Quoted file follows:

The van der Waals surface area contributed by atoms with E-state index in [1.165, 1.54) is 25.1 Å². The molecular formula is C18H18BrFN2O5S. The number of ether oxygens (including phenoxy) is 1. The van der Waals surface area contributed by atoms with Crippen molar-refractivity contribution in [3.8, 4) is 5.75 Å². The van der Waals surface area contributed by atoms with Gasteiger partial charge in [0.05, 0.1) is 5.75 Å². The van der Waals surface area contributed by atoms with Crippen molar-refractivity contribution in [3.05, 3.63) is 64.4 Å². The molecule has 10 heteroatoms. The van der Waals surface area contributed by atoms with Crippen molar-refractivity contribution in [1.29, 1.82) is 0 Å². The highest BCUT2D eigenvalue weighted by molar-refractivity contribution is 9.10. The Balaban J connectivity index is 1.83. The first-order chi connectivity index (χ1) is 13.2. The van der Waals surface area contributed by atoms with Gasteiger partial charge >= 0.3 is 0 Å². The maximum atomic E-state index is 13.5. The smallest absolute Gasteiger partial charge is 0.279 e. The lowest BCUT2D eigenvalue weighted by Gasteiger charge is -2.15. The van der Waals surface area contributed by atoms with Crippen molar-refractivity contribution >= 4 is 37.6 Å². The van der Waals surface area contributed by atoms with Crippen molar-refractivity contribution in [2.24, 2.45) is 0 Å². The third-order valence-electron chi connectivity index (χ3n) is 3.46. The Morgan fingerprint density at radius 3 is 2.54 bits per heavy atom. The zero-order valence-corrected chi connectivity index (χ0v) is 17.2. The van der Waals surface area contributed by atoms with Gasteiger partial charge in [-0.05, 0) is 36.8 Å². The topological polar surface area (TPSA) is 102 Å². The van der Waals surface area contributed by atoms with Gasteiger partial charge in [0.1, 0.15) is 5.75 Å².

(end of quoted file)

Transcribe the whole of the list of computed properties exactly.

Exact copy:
The van der Waals surface area contributed by atoms with E-state index in [1.165, 1.54) is 25.1 Å². The molecular formula is C18H18BrFN2O5S. The number of ether oxygens (including phenoxy) is 1. The van der Waals surface area contributed by atoms with Crippen molar-refractivity contribution in [3.8, 4) is 5.75 Å². The van der Waals surface area contributed by atoms with Gasteiger partial charge in [0.05, 0.1) is 5.75 Å². The van der Waals surface area contributed by atoms with Crippen molar-refractivity contribution in [3.05, 3.63) is 64.4 Å². The molecule has 10 heteroatoms. The van der Waals surface area contributed by atoms with Crippen molar-refractivity contribution in [1.29, 1.82) is 0 Å². The highest BCUT2D eigenvalue weighted by molar-refractivity contribution is 9.10. The Balaban J connectivity index is 1.83. The first-order chi connectivity index (χ1) is 13.2. The van der Waals surface area contributed by atoms with Gasteiger partial charge >= 0.3 is 0 Å². The maximum atomic E-state index is 13.5. The smallest absolute Gasteiger partial charge is 0.279 e. The lowest BCUT2D eigenvalue weighted by Gasteiger charge is -2.15. The van der Waals surface area contributed by atoms with Crippen molar-refractivity contribution >= 4 is 37.6 Å². The van der Waals surface area contributed by atoms with Crippen molar-refractivity contribution in [2.24, 2.45) is 0 Å². The third-order valence-electron chi connectivity index (χ3n) is 3.46. The Morgan fingerprint density at radius 3 is 2.54 bits per heavy atom. The zero-order valence-corrected chi connectivity index (χ0v) is 17.2. The van der Waals surface area contributed by atoms with Gasteiger partial charge in [-0.05, 0) is 36.8 Å². The topological polar surface area (TPSA) is 102 Å². The van der Waals surface area contributed by atoms with Gasteiger partial charge in [0.1, 0.15) is 5.75 Å².